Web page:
2. Pretty much all the bikes you listed use a 73mm BB shell, and/or super long chainstays and most of them will have horrible toe overlap.

          No one said it can’t be done. Although you can’t escape toe overlap unless you make a drop bar MTB in terms of geometry.

          It can be done with clever engineering which is usually not cheap. It can be done with a mile long chainstay which is a compromise, or it can be done with going to a wider BB shell. Wider BB shells are cool, but when it comes to crankset compatibility, it can be a bit of a pain in the butt. On 1x this is almost a non issue of course. But of course i’m sure you will have people complaining that the Q factor is too wide, and for some reason they want to run a road crankset with MTB tyres.

          I mean no offense at all (seriously), but you don’t seem to understand exactly what it takes from a technical standpoint to fit big tyres. Do a bit of research if you’re interested in the topic.

  2. I think at this point in the evolution of the gravel bike if it gets its design tweaked enough to properly run 29×2.2 tires, it is now a bikepacking bike.

  3. Thanks for the review Ted. I’m curious if you think this bike would be good for doing something like Dirty Kanza, or if something like the Surly straggler or even a Long Haul Trucker would be a better choice?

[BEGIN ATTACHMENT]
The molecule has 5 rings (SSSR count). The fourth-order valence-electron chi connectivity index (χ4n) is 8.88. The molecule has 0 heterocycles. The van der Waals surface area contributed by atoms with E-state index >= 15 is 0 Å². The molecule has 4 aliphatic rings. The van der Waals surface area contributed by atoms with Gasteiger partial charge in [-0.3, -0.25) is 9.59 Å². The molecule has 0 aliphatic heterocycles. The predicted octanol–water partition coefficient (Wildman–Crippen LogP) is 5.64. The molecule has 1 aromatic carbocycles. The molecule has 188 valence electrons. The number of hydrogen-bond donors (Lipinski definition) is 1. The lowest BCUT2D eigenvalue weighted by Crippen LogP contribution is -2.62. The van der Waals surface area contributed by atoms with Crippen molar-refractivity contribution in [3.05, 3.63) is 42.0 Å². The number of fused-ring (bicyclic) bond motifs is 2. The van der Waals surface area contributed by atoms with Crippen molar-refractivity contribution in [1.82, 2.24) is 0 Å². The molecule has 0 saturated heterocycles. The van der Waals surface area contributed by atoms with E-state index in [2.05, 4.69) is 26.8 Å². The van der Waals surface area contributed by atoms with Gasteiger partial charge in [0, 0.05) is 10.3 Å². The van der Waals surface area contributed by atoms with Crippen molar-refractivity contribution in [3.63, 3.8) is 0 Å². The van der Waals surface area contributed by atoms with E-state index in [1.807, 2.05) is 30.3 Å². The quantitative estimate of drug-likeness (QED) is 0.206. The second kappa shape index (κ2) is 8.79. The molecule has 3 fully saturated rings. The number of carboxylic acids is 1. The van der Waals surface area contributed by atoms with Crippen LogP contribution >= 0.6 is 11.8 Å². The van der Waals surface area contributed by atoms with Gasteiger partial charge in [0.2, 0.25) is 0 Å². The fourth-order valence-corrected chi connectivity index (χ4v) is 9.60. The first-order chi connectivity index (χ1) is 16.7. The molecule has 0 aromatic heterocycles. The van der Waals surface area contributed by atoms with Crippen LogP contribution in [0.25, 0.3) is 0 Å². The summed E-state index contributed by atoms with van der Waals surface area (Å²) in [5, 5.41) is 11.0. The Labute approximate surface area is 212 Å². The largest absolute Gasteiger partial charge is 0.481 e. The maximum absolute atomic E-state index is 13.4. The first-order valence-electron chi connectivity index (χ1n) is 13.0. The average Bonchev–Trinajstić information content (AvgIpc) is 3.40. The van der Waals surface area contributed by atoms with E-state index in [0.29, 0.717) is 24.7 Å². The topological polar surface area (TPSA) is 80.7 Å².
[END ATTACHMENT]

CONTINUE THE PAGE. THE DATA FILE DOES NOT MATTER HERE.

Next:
1. @Scott- Thanks for reading and for your comments/questions.

      Regarding those bikes, my opinion is that a touring bike (ala the Long Haul Trucker), is really meant to haul loads. The DK200 isn’t that venue. Secondly, the Straggler, which is an awesome bike, is kind of a different beast than the Breezer reviewed here.

      My take is that the Breezer has a better rider position with regard to a longer, rougher course, such as the Dk200. It has those fork braze ons, and let me tell you from experience, you want a LOT of water for the DK200, even with the checkpoint support. The Breezer may not have the greatest drive train (upgrade-able, of course, but….) the brakes are fantastic on this bike and good brakes are a must for this event as well since you will have several high speed down hills and the ease of braking with the TRP HyRd brakes will be a big benefit come Mile 150 and beyond.

      As I said in the review- The RADAR Expert isn’t a high end machine, but it would get the job done at the DK200 and I think it is the better bike for that task of the three you have mentioned. Would there be a better bike? Certainly. But at what price? Yes….. that matters too, and if you are on a budget, the RADAR Expert is definitely on the short list of bikes I would consider for a run at the DK200.

Leave a Reply

Your email address will not be published.